9. DT Derrick Brown, Auburn – Forget the combine numbers, just watch the tape. This guy knives through everyone. Pressure off the edge is nice, but pressure right up the middle leaves a QB with no place to run, and is even better if it was done through a double team. Yes he tested poorly (5.16 forty, 8.22 three-cone), but he is a player not a combine warrior. The Jags lost Calais Campbell and are pissing away their relationship with Ngakoue. That defensive front was what carried them to the playoffs in 2018, and this is a step in getting back to that.
10. LB Isaiah Simmons, Clemson – The Browns thank the Lord for this gift falling into their lap. Simmons is 238 and ran a shocking 4.39 forty. For purposes of comparison, C.J. Henderson’s draft stock has risen because he ran a 4.39, as a CB. Simmons is more of a cover linebacker, but he sheds tacklers easily with athleticism, rather than power and covers runs sideline-to-sideline. Besides, he is the rare 3-down linebacker in this day and age that can make sure you don’t run into matchup problems against 3-WR sets, when you go into nickel. Even the browns can’t mess up this pick.
11. CB C.J. Henderson, Florida – Mocks a month ago would barely have put Henderson in the first round, then he ran a 4.39 forty. The first tier of CB is Okudah, and I think Henderson is a tier by himself after that. His athleticism shown through in his tape, and he looks to be a man/press CB you can put on an island for the next decade.
12. WR C.D. Lamb, Oklahoma – The raiders could go any number of directions here. WR is their biggest hole, and I am sure they would love to look like they got the better of the Amari Cooper trade. Lamb is not a burner, but he is the best route runner in the draft and DeAndre Hopkins has put a spotlight on that trait again in the NFL. We could see this being Henry Ruggs, and we could see the raiders foregoing WR for Jordan Love (as the coaching staff has long been rumored to disfavor David Carr. This is the deepest WR class in decades, so it is difficult to guess how far teams will deprioritize the WR position.
13. DL Javon Kinlaw, South Carolina – The last time someone dominated the offensive lineman at the senior bowl the way Kinglaw did, it was a kid named Aaron Donald. People let him slip in the draft because he did not have ideal size, but Kinlaw is 6’ 324, with a burst. His tape shows him almost getting a sack repeatedly but juuuust lacking that closing speed to finish it off. If his secondary could hold for a split second longer, he could turn in shocking sack totals from an interior lineman. The 49ers lost Armstead in FA, and they have shown a commitment to having a dominant offensive line that can apply pressure without blitzing. They also lost WR Sanders, so they could be in the market for a WR, but Deebo Samuel was a revelation, Marquiste Goodwin still has Olympic sprinter speed and they have Travis Benjamin as well as Dante Pettis in the depth chart. Again, the depth of this WR class makes it hard to mock a lot of high first round WR.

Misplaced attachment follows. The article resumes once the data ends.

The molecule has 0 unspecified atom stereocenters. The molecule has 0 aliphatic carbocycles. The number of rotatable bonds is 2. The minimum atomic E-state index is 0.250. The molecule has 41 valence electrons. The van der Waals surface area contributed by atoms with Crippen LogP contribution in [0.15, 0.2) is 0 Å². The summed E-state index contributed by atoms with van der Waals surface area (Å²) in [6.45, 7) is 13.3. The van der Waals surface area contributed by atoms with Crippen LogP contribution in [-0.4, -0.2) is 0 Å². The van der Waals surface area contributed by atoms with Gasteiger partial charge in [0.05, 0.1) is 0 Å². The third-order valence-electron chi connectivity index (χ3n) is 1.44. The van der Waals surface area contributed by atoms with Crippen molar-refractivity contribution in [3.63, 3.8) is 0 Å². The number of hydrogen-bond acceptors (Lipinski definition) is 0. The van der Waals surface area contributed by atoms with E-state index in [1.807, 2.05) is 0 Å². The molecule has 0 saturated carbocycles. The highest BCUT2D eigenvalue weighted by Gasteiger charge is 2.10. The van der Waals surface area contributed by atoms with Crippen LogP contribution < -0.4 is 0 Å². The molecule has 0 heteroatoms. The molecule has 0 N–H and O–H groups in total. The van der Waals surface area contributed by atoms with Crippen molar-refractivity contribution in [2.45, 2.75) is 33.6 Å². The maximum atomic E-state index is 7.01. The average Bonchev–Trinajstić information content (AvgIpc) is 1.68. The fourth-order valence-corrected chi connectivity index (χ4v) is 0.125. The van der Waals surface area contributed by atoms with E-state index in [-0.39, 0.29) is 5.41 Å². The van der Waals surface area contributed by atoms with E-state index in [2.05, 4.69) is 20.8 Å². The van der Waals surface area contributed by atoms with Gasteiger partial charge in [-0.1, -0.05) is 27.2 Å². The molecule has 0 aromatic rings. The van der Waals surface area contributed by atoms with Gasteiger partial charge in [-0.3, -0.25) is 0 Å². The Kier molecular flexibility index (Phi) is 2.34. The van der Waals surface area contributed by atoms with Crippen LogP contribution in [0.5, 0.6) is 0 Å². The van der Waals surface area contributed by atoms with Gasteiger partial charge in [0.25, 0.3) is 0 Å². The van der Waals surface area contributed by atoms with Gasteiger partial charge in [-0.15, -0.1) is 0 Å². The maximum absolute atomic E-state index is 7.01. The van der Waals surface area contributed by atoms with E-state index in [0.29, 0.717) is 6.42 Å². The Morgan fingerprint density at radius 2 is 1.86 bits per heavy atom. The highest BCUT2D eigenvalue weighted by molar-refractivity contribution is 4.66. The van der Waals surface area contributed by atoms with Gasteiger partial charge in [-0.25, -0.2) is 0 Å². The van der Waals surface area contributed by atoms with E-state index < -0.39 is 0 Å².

14. OT Jedrick Willis Jr., Alabama – Keep. Tom. Brady. Alive. You have tools on defense, and the skill position is stocked on offense. Just, keep Brady upright. Willis drops because he does not have ideal length, size or athleticism. What he does have is a history of production in the SEC, and a knock for well-timed punches to counter pass rush moves, and short-range twitch.
15. LB Kenneth Murray, Oklahoma – This is a bit high for Murray, but there are a lot of teams with needs at LB coming up behind the Broncos. Their highest needs are at WR and OT, but the WR class is deep and the top-tier OT are off the board. The best value/need combination is to fill their hole at LB. He ran a 4.5 forty at the combine, which matches the good playing speed he showed on tape. In a division with Travis Kelce, the Broncos need a playmaking LB that doesn’t have to come off the field on passing downs.
16. LB Patrick Queen, LSU – The LBs continue. The falcons need a DT, but the value is not there with Kinlaw off the board. We could also see them going with one of the remaining CB to replace Desmon Trufant (Fulton, Terrell or Diggs), but one of those DBs will likely still be there at their next pick at 47. What will not be there, is a LB with 4.5 speed that can match up with TE. He lacks ideal size (229 pounds), but the days of your bruising linebacker are gone.
17. DE K’Lavon Chaisson, LSU – I have Seattle trading with the Cowboys here. Both need a DE, but reports out of Arlington are that they are not enamored with Chaisson. Seattle gets a high-ceiling low-floor DE that is your classic explosive speed rusher. He lacks size at 6’3 250, and he does not have a long history of production, due to injuries. But, when healthy, he flashed enough to get comparisons to Aldon Smith, but with high-character.
18. S Grant Delpit , LSU – The third tiger in a row, as the Redskins use the additional pick from the Dolphins to shore up a weak secondary. Absence makes the heart grow fonder, and the opposite is also true. Delpit has been on everyone’s radar so long, that the draftnics have picked him apart, often over emphasizing his missed tackles. This is a throwing league, and the ability to make plays on the ball takes precedence at the safety position now. Delpit is just a flat out playmaker.